AIM has dominated as one of the most successful growth markets in the world, helping smaller and emergent companies raise the capital they need for expansion.

The recent Moore Stephen’s AIM survey asked professional advisers (brokers, accountants, lawyers) and directors of listed companies if AIM does in-fact still retain its peerless reputation.

The survey was carried out between 17 January and 9 February 2018.


Growing companies come to AIM, primarily to raise capital (84%) but also to harness the benefits it awards for reputation and profile (60%).

It is still a market that is performing well – asked to score AIM’s performance over the last 12 months on a scale of 1 to 5 (where 5 is most positive), 60% of all respondents awarded a score of 4 or 5.

There is also a sense of optimism around AIM’s likely performance over the next 12 months. Directors lead the impression of positivity – perhaps a reflection of the growth in equity capital market valuations over the last 24 months.

Moore Stephens also asked about the perceived performance of companies (UK and international) listed on AIM. The overall response to this was upbeat: 86% think their company is well positioned to increase revenue over the next 12 months. Advisers are slightly less confident, but still optimistic, with 71% expecting the companies they advise to increase revenues.

How successful is it for SMEs?

AIM has offered a thriving market for SMEs, supporting their development – but does it still offer the same levels of success?

For this question, there was a split between the responses from company respondents and advisers.

Advisers were themselves divided – 47% of them think AIM is the world’s most successful growth market for SMEs, while 44% think it isn’t. Only 9% say they don’t know.

In contrast, 47% of companies don’t know, while only a third think AIM is the most successful growth market for SMEs.

Given that it is the companies that are listed on AIM and appear to be benefiting from it, their relative reluctance to declare AIM to be the best is striking.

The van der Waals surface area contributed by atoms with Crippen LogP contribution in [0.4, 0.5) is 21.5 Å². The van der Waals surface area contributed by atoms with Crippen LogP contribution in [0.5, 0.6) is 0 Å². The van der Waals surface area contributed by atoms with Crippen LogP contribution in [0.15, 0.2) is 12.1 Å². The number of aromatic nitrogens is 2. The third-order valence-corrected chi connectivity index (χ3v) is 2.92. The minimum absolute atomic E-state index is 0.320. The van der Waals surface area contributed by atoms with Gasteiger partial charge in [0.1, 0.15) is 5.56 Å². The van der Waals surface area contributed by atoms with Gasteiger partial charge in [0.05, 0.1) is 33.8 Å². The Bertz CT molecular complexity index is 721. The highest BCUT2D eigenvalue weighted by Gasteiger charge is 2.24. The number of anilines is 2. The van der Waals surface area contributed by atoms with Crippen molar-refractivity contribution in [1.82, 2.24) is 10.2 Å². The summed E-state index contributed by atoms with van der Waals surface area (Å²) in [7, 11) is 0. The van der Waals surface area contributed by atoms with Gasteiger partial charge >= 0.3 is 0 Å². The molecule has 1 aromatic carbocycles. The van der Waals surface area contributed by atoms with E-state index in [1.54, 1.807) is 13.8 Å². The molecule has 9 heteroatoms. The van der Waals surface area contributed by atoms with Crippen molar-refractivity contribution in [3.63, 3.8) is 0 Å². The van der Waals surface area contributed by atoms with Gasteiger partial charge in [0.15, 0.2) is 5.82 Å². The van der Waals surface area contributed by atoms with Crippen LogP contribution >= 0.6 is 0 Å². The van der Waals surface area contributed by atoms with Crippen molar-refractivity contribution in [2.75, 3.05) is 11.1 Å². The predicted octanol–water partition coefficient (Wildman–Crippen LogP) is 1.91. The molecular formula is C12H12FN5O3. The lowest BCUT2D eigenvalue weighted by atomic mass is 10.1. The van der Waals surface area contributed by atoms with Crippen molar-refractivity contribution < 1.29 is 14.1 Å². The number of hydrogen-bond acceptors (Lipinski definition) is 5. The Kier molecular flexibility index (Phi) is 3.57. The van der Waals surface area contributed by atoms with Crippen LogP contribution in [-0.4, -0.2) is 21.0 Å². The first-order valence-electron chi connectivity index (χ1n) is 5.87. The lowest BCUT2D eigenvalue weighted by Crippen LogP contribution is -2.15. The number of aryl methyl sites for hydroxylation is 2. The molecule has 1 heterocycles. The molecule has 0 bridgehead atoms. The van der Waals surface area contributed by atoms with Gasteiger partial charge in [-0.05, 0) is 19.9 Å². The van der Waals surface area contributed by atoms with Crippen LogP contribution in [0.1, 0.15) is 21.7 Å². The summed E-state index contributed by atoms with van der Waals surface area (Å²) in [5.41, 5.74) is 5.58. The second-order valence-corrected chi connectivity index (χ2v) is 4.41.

Completing an IPO

Advisers gave their lowest average score (2.65) to the ease of completing an IPO (Initial Public Offering) on AIM. There has been a decline in the number of IPOs on AIM relative to its peak years.

Decline in Companies?

The total number of AIM listed companies has continued to fall year-on-year since 2007.

Respondents thought this was a consequence of tougher AIM Regulation, as new market entrants are effectively rejected on the grounds of unsuitability.

The removal of smaller companies is not necessarily always seen as a negative though, it can act as a preventative – reducing the prospect of failure due to unproven business plans. More stringent filters can also increase confidence in the remaining AIM companies and resultant share price benefits.

Why do companies delist from AIM?

  • Too costly to maintain the listing status
  • Tightening of regulations
  • Difficulty to raise further funds
  • Lack of liquidity
  • Poor share price performance

How could AIM be improved?

  • Greater transparency of regulation to highlight unwritten or ‘soft’ rules that AIM may apply
  • Increased empathy towards growth companies
  • Improved communication
  • Reduced costs to enable companies to stay in long enough to attract the further investment they were hoping to obtain


AIM remains a successful market and has strong appeal for growing domestic and international companies, enticed by the prospect of accessing new capital.

The Moore Stephens survey did highlight some important concerns though amongst companies and advisers – particularly around the current regulatory approach.

Split opinion around AIM’s more stringent regulations, to effect reduced likelihood of company failure, enhanced reputation and potentially shareholder value is ultimately a difficult one to address. There may also be a need for greater transparency around the rules, but as a divided outlook illustrates, finding the right regulatory stance is a difficult balancing act.